The trial of Rebekah Brooks and Andy Coulson began last week, reigniting the debate into the attitudes, actions and allegations of the editors of the now defunct News of the World. Rules into commenting on the events of an ongoing trial are stringent, and necessarily restrictive in order to enable us to give each defendant a fair trial; an integral part of modern democratic ideas. Whatever the outcome of this trial, there will be momentous changes into the governing rules and regulations of the journalistic world.
The issue into regulation of the press is an inherently contentious one; the ideals of a democracy crucially value the ideas of free speech, freedom of association and freedom of the press. Due to the allegations of phone hacking and bribery, either committed or commissioned by leading members of journalistic circles, the power of the press is being challenged. The issue of guilt within this field is one which should be left to the courts, not the media. The issue of where press regulation goes from here is one which must involve the press if any legitimacy is to be given towards the recommendations of Leveson, and the ultimate form these regulations will take.
Lord Justice Leveson, following a lengthy investigation, recommended that the Press should remain a self regulating body, with legislative backing to ensure that these regulations are upheld. He opposed the idea of government enforced control over what is published, as this could damage democracy. The Government, in response to these proposals, has set in motion plans for a Royal Charter, which would enshrine similar values, but without legislative backing. The Royal Charter would establish an independent regulator with the power to force apologies and £1 million fines. The press have vehemently opposed this plan, while the government has appeared equally intransigent.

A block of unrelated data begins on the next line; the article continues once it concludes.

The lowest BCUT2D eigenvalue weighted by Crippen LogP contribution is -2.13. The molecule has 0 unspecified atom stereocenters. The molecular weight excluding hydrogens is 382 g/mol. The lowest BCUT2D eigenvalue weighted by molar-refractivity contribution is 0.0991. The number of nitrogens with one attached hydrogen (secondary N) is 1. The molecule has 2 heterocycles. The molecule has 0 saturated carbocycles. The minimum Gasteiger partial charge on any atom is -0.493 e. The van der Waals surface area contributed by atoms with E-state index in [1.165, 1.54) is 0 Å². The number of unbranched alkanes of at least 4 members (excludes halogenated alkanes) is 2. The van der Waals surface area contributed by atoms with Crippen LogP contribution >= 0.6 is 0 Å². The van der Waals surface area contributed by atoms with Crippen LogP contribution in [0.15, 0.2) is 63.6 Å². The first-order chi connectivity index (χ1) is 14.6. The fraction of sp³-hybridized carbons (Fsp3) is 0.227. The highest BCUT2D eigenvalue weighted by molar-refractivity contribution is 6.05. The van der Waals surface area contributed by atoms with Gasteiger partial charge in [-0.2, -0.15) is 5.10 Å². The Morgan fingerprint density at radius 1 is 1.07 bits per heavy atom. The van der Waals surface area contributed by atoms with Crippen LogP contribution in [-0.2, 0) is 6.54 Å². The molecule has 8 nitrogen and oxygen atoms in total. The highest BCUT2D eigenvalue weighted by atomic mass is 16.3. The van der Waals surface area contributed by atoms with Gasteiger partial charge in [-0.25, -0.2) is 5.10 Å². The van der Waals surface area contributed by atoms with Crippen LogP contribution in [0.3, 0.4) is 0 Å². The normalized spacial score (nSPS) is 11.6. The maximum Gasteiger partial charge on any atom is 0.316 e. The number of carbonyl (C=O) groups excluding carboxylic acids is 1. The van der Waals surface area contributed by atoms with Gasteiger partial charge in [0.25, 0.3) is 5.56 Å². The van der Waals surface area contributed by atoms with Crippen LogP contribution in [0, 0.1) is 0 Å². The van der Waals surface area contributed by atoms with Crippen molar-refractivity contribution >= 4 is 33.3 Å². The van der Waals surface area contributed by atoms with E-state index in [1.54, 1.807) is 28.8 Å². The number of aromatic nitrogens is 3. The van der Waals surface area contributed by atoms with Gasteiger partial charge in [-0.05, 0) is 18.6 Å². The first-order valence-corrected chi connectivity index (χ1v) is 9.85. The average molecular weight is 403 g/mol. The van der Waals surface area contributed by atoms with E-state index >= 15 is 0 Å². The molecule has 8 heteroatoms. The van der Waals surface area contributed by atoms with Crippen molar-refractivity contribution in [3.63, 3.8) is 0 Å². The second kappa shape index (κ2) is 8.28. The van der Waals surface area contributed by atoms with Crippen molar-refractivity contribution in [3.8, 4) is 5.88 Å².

…it can exonerate the guilty and punish the innocent…
Does this plan really impede upon democracy? Given the allegations of phone hacking, bribery and rampant disrespect which have been highlighted by the Leveson Inquiry, is it surprising that the Government is keen to appear as though it is morally cleansing the industry, and subsequently society? The power of the media is immeasurable; it can exonerate the guilty and punish the innocent. The Press is a form of governmental regulation; the egregious behaviour of Nixon was uncovered by journalists. If the Royal Charter forms a barrier to this safeguard then it is a serious danger. But, if it is used to prevent intrusive and perverse invasions of privacy then it can be justified.
The future of the press is in a state of flux, it has never been so unclear. Regulating the Press, an act which the Press has deemed to be an invasive attack on civil liberties, should only prevent the use of techniques which in themselves are abhorrent and damaging to democracy; phone hacking violates personal privacy, bribery violates the very basis of democratic accountability. The necessity for regulation is understandable, and as long as the autonomy and freedom of the press are upheld, then democracy is safe.